Tiny Office Pavilion Vught by studio PROTOTYPE


Architecture Monday

February 19, 2018

This is a project close to my hometown, in Toronto, a new Student Learning Centre for Ryerson University, designed by Zeidler Partnership and (one of my favs) Snøhetta.

While the outside is all angular and kinda sculptural and opens to the street and creates access to lower level retail and has a nifty patterned glass enclosure, it’s the interior where the real meat of the design happens.

And it starts with, as this section shows, a decided avoiding of having every single floor be exactly the same height, or even be level at all.  Some floors are tall, some are more squat, and sometimes a level dips down or angles upward to encroach into the spaces above/below.  In this way, each floor – each given their own evocative name such as Garden, Sun, Beach, or Sky – is molded to what is needed to support its use.

The building really sings in the vertical, with levels and spaces opening into each other to create connections and a sense of connectedness, while stairs, hallways, and atriums serve dual purpose with impromptu meeting areas and amphitheatre seating.

Easily both my favourite as well as that of the students, the Beach level exemplifies this with flair.  Starting at a wood “deck”, a series of ramps (that double as seating) slope down beach-like towards a blue carpeted “pool” nestled against copious amounts of the fritted glass.  And, of course, there is plenty of beach furniture to be had, and to be re-arranged as the students would like and need to study, to collaborate, or just chill in the midst of their day.  (A far cry better than the rough and tumble tile-lined box with harsh steel furniture we had in our university centre…)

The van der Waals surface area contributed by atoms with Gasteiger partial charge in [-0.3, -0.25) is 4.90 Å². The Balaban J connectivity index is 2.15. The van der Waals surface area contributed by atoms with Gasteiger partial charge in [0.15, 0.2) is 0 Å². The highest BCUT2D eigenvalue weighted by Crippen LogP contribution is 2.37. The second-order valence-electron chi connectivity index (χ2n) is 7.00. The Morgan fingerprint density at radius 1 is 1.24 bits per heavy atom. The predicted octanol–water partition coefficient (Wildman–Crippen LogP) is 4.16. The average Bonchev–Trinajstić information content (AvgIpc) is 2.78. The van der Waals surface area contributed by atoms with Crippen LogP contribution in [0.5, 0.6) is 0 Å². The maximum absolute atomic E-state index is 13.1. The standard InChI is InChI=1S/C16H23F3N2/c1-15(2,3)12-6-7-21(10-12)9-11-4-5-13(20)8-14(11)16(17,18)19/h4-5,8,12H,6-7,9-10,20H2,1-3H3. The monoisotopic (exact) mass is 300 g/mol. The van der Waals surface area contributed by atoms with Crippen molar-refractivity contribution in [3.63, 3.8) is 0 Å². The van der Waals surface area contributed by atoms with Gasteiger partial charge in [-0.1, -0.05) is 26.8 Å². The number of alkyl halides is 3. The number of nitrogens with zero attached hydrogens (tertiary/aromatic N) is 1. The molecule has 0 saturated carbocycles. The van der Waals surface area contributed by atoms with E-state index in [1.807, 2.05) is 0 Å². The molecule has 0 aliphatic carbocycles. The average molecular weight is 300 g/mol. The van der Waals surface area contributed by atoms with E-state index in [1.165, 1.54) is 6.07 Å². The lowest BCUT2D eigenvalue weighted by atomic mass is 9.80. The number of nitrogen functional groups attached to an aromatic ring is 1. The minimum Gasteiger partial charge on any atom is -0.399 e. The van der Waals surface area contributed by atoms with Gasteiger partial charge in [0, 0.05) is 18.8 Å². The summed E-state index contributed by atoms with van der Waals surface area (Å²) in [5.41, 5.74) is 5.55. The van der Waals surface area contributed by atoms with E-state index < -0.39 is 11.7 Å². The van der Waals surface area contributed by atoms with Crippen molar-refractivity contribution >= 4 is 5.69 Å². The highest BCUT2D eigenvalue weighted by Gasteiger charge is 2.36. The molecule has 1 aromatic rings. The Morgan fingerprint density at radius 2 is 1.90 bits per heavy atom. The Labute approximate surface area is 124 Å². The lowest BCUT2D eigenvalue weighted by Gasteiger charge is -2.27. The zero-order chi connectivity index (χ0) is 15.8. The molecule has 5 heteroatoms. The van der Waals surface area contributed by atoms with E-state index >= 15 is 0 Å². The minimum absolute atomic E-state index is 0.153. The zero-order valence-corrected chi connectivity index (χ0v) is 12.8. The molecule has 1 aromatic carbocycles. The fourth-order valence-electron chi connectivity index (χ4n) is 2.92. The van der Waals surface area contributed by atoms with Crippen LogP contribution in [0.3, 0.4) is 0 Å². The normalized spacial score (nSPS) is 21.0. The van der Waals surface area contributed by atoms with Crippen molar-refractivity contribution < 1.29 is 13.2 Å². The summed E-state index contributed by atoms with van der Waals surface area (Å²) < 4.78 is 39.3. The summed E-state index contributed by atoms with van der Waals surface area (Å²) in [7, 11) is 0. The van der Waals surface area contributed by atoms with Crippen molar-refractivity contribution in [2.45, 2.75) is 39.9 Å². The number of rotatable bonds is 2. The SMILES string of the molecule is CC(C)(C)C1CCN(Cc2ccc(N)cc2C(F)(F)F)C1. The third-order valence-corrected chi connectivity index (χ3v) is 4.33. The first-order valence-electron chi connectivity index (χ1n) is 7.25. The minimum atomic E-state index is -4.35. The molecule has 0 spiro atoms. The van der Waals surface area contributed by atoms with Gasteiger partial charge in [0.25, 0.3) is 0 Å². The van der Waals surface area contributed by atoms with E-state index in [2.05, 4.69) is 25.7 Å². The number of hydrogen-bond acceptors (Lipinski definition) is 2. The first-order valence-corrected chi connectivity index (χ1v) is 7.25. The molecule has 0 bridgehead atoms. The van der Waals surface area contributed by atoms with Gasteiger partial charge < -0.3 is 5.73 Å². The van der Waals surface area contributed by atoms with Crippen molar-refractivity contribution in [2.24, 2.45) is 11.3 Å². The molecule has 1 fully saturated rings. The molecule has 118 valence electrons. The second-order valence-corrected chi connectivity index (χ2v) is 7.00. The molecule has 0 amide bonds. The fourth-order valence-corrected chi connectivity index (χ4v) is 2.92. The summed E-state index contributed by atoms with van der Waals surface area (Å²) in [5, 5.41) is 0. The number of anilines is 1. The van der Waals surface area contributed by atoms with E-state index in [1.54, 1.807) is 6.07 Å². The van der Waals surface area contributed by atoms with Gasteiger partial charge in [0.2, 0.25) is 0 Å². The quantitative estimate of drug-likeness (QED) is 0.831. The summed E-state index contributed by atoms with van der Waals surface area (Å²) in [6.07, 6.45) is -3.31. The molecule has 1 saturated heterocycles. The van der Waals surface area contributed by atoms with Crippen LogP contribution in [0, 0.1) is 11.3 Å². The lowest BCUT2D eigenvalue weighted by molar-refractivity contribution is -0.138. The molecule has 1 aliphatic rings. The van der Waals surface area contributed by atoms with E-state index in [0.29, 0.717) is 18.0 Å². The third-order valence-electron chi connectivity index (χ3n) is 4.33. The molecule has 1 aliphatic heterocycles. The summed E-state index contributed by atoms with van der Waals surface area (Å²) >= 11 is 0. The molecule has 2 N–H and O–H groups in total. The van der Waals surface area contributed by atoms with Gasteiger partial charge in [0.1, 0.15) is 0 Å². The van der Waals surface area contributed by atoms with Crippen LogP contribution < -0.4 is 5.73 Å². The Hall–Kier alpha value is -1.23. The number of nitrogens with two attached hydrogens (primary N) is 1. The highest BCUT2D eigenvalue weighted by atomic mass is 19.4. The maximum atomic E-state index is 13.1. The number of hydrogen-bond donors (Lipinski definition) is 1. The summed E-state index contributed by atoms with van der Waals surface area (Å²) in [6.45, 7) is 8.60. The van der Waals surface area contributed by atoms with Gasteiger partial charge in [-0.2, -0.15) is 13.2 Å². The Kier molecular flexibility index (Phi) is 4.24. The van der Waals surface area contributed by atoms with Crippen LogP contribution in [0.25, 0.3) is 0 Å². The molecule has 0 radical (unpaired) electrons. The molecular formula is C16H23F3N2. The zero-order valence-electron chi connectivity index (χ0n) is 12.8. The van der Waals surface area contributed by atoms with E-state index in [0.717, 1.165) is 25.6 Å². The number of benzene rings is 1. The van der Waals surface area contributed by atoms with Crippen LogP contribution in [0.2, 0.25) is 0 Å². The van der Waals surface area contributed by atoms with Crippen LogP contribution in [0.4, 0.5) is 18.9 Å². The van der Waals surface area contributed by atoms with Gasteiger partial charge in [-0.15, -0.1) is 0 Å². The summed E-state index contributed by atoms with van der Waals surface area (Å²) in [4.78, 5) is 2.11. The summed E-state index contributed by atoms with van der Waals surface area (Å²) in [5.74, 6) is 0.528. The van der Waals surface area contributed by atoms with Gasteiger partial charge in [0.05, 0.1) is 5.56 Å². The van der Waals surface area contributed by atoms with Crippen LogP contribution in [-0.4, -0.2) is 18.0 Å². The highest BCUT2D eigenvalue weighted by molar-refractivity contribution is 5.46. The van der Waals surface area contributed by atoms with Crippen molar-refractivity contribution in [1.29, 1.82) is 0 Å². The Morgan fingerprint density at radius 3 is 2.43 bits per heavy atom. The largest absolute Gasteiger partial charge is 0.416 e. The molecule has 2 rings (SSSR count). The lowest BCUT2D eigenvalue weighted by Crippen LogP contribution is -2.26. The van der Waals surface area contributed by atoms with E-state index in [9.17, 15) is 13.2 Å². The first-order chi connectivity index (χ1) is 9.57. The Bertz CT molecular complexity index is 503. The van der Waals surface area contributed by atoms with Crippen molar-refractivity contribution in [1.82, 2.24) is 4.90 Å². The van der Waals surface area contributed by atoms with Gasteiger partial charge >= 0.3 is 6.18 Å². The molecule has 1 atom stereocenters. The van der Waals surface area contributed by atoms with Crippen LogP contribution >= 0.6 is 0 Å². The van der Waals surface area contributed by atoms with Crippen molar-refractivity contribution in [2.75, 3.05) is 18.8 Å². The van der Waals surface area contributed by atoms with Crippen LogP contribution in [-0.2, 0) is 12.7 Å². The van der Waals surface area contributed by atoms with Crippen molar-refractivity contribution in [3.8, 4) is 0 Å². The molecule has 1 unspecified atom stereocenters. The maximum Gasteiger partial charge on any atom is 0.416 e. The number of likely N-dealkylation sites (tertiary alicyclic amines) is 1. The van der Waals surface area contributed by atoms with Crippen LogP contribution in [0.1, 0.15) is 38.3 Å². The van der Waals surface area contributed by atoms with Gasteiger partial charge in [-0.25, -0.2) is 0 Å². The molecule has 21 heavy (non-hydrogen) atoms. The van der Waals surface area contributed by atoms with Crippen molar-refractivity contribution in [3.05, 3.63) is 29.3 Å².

The other floors follow in various fashions.  The Garden and Sun levels seem only to match their colour scheme to their names, but the Sky level culminates with a roofline that soars upwards, casting views and light towards the, well, sky.

All in all, an nifty design.  If anyone goes to Ryerson please ping me, I’d really enjoy checking it out next time I’m back home.

The Ryerson University Student Learning Centre by Zeidler Partnership and Snøhetta.



Architecture Monday

February 12, 2018

This is a cool project, both because of the (rather wild!) result, but also where its expressive forms came from.  The client had access to a gaggle of century old douglas fir beams, all milled from a single tree, and all different lengths and overall sizes.  Rather than cut or otherwise finish any of those beams, the architect chose to use them as-is, warping the geometries of the house to accommodate them all.

And what a wonderful warped set of geometries it is, allowing for an expansive and hyper expressive set of rooms and spaces.  With its abundance of angular forms, it’s quite the playground where light and shadow can dance, both from the generous amounts of windows, but also from the suspended globes of light that create floating constellations of light at night.  An effect that is also carried through by piercing similarly random holes through doors and shutters.

I love how the kitchen counter becomes a table becomes a vertical library becomes a set of stairs that becomes the floor into the upper parts of the house.  There’s a plethora of little built-in touches like this throughout the house, and it, along with the unifying theme of those “hanging stars”, help provide a sense of unity and continuity inside what could otherwise seem like an arbitrary jumble of forms.

I think this is pretty rad, a super fun home to live in.  Very nicely done.

The 23.2 house by Omer Arbel Office

Bonus image!


Architecture Monday